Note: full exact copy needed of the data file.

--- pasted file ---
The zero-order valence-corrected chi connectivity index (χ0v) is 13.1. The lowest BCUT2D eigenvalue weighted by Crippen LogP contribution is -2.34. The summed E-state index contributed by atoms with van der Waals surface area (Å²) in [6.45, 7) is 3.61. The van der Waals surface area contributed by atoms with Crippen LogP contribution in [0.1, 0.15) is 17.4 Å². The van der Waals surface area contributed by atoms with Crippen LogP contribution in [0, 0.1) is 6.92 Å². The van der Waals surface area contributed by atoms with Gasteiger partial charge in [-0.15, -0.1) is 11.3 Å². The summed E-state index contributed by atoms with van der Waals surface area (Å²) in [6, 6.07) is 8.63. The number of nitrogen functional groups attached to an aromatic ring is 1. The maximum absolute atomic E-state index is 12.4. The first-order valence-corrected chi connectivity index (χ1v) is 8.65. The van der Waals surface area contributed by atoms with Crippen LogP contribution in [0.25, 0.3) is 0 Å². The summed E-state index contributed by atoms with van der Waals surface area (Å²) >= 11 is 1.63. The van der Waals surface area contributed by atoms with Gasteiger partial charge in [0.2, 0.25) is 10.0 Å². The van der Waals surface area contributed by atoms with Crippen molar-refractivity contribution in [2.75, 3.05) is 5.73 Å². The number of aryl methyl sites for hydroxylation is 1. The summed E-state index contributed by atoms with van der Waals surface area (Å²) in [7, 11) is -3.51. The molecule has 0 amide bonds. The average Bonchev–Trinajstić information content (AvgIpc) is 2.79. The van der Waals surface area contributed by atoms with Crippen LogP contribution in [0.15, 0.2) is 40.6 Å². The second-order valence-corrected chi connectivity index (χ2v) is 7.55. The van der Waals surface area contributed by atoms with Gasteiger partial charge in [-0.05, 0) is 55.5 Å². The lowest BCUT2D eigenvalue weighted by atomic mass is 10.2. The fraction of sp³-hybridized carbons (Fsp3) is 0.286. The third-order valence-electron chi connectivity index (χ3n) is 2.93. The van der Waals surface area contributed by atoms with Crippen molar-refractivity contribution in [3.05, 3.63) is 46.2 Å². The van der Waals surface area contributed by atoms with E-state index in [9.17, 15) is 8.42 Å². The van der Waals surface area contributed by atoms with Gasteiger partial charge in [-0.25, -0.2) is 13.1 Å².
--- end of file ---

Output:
The zero-order valence-corrected chi connectivity index (χ0v) is 13.1. The lowest BCUT2D eigenvalue weighted by Crippen LogP contribution is -2.34. The summed E-state index contributed by atoms with van der Waals surface area (Å²) in [6.45, 7) is 3.61. The van der Waals surface area contributed by atoms with Crippen LogP contribution in [0.1, 0.15) is 17.4 Å². The van der Waals surface area contributed by atoms with Crippen LogP contribution in [0, 0.1) is 6.92 Å². The van der Waals surface area contributed by atoms with Gasteiger partial charge in [-0.15, -0.1) is 11.3 Å². The summed E-state index contributed by atoms with van der Waals surface area (Å²) in [6, 6.07) is 8.63. The number of nitrogen functional groups attached to an aromatic ring is 1. The maximum absolute atomic E-state index is 12.4. The first-order valence-corrected chi connectivity index (χ1v) is 8.65. The van der Waals surface area contributed by atoms with Crippen LogP contribution in [0.25, 0.3) is 0 Å². The summed E-state index contributed by atoms with van der Waals surface area (Å²) >= 11 is 1.63. The van der Waals surface area contributed by atoms with Gasteiger partial charge in [0.2, 0.25) is 10.0 Å². The van der Waals surface area contributed by atoms with Crippen molar-refractivity contribution in [2.75, 3.05) is 5.73 Å². The number of aryl methyl sites for hydroxylation is 1. The summed E-state index contributed by atoms with van der Waals surface area (Å²) in [7, 11) is -3.51. The molecule has 0 amide bonds. The average Bonchev–Trinajstić information content (AvgIpc) is 2.79. The van der Waals surface area contributed by atoms with Crippen LogP contribution in [0.15, 0.2) is 40.6 Å². The second-order valence-corrected chi connectivity index (χ2v) is 7.55. The van der Waals surface area contributed by atoms with Gasteiger partial charge in [-0.05, 0) is 55.5 Å². The lowest BCUT2D eigenvalue weighted by atomic mass is 10.2. The fraction of sp³-hybridized carbons (Fsp3) is 0.286. The third-order valence-electron chi connectivity index (χ3n) is 2.93. The van der Waals surface area contributed by atoms with Crippen molar-refractivity contribution in [3.05, 3.63) is 46.2 Å². The van der Waals surface area contributed by atoms with E-state index in [9.17, 15) is 8.42 Å². The van der Waals surface area contributed by atoms with Gasteiger partial charge in [-0.25, -0.2) is 13.1 Å².